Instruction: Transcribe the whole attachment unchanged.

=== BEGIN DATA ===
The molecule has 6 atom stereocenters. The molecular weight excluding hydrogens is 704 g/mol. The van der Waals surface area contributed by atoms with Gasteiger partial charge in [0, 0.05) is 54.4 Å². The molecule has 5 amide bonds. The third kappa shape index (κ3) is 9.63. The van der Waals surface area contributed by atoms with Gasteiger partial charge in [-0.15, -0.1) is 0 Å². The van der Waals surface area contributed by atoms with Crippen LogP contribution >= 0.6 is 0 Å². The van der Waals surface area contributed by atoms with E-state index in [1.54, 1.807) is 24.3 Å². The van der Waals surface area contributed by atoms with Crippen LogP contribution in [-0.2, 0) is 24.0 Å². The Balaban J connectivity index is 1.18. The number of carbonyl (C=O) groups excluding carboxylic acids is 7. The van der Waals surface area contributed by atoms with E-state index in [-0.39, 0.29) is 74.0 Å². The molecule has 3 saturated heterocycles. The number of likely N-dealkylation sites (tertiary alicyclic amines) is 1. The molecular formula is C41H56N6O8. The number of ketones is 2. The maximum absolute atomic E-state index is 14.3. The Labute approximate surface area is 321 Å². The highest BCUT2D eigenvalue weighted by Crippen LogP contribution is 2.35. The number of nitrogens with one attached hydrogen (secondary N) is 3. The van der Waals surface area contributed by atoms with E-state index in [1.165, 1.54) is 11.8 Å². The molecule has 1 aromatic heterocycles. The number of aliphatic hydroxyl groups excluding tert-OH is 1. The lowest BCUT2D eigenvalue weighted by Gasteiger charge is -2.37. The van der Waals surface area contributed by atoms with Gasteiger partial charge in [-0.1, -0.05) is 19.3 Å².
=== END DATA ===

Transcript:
The molecule has 6 atom stereocenters. The molecular weight excluding hydrogens is 704 g/mol. The van der Waals surface area contributed by atoms with Gasteiger partial charge in [0, 0.05) is 54.4 Å². The molecule has 5 amide bonds. The third kappa shape index (κ3) is 9.63. The van der Waals surface area contributed by atoms with Gasteiger partial charge in [-0.15, -0.1) is 0 Å². The van der Waals surface area contributed by atoms with Crippen LogP contribution >= 0.6 is 0 Å². The van der Waals surface area contributed by atoms with E-state index in [1.54, 1.807) is 24.3 Å². The van der Waals surface area contributed by atoms with Crippen LogP contribution in [-0.2, 0) is 24.0 Å². The Balaban J connectivity index is 1.18. The number of carbonyl (C=O) groups excluding carboxylic acids is 7. The van der Waals surface area contributed by atoms with E-state index in [-0.39, 0.29) is 74.0 Å². The molecule has 3 saturated heterocycles. The number of likely N-dealkylation sites (tertiary alicyclic amines) is 1. The molecular formula is C41H56N6O8. The number of ketones is 2. The maximum absolute atomic E-state index is 14.3. The Labute approximate surface area is 321 Å². The highest BCUT2D eigenvalue weighted by Crippen LogP contribution is 2.35. The number of nitrogens with one attached hydrogen (secondary N) is 3. The van der Waals surface area contributed by atoms with E-state index in [1.165, 1.54) is 11.8 Å². The molecule has 1 aromatic heterocycles. The number of aliphatic hydroxyl groups excluding tert-OH is 1. The lowest BCUT2D eigenvalue weighted by Gasteiger charge is -2.37. The van der Waals surface area contributed by atoms with Gasteiger partial charge in [-0.1, -0.05) is 19.3 Å².